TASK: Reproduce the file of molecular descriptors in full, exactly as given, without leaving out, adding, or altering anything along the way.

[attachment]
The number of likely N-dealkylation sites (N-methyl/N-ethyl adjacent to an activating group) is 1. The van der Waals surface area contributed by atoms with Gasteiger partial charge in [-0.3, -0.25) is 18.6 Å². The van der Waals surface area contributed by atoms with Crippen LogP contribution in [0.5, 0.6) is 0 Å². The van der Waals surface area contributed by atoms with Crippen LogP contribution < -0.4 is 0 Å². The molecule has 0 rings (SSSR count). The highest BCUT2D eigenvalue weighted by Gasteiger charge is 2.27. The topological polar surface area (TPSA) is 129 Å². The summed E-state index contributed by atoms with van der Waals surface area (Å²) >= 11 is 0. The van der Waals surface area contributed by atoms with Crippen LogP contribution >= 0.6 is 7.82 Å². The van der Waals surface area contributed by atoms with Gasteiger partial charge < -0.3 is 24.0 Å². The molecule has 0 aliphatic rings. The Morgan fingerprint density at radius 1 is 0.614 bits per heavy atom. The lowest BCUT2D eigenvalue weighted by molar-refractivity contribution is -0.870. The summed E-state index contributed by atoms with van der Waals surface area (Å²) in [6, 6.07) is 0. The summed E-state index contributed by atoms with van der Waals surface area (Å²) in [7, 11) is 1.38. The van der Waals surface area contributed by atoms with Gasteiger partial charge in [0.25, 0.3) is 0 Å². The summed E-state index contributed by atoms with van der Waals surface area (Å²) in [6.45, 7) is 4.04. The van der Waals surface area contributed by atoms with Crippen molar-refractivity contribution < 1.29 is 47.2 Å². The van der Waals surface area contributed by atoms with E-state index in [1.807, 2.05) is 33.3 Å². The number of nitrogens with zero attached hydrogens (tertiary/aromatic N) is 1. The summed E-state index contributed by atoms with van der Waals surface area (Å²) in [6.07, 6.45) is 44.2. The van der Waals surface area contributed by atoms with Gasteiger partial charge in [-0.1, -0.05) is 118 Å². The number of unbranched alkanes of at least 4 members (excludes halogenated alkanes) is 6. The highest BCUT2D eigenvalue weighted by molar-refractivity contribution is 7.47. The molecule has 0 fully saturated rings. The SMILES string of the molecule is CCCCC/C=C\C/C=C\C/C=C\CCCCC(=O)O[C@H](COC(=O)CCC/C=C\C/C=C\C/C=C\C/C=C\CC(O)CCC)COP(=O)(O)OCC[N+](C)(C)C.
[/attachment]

The number of likely N-dealkylation sites (N-methyl/N-ethyl adjacent to an activating group) is 1. The van der Waals surface area contributed by atoms with Gasteiger partial charge in [-0.3, -0.25) is 18.6 Å². The van der Waals surface area contributed by atoms with Crippen LogP contribution in [0.5, 0.6) is 0 Å². The van der Waals surface area contributed by atoms with Crippen LogP contribution < -0.4 is 0 Å². The molecule has 0 rings (SSSR count). The highest BCUT2D eigenvalue weighted by Gasteiger charge is 2.27. The topological polar surface area (TPSA) is 129 Å². The summed E-state index contributed by atoms with van der Waals surface area (Å²) >= 11 is 0. The van der Waals surface area contributed by atoms with Crippen LogP contribution >= 0.6 is 7.82 Å². The van der Waals surface area contributed by atoms with Gasteiger partial charge < -0.3 is 24.0 Å². The molecule has 0 aliphatic rings. The Morgan fingerprint density at radius 1 is 0.614 bits per heavy atom. The lowest BCUT2D eigenvalue weighted by molar-refractivity contribution is -0.870. The summed E-state index contributed by atoms with van der Waals surface area (Å²) in [6, 6.07) is 0. The summed E-state index contributed by atoms with van der Waals surface area (Å²) in [7, 11) is 1.38. The van der Waals surface area contributed by atoms with Gasteiger partial charge in [0.25, 0.3) is 0 Å². The summed E-state index contributed by atoms with van der Waals surface area (Å²) in [6.45, 7) is 4.04. The van der Waals surface area contributed by atoms with Crippen molar-refractivity contribution < 1.29 is 47.2 Å². The van der Waals surface area contributed by atoms with E-state index in [1.807, 2.05) is 33.3 Å². The number of nitrogens with zero attached hydrogens (tertiary/aromatic N) is 1. The summed E-state index contributed by atoms with van der Waals surface area (Å²) in [6.07, 6.45) is 44.2. The van der Waals surface area contributed by atoms with Gasteiger partial charge in [-0.1, -0.05) is 118 Å². The number of unbranched alkanes of at least 4 members (excludes halogenated alkanes) is 6. The highest BCUT2D eigenvalue weighted by molar-refractivity contribution is 7.47. The molecule has 0 fully saturated rings. The SMILES string of the molecule is CCCCC/C=C\C/C=C\C/C=C\CCCCC(=O)O[C@H](COC(=O)CCC/C=C\C/C=C\C/C=C\C/C=C\CC(O)CCC)COP(=O)(O)OCC[N+](C)(C)C.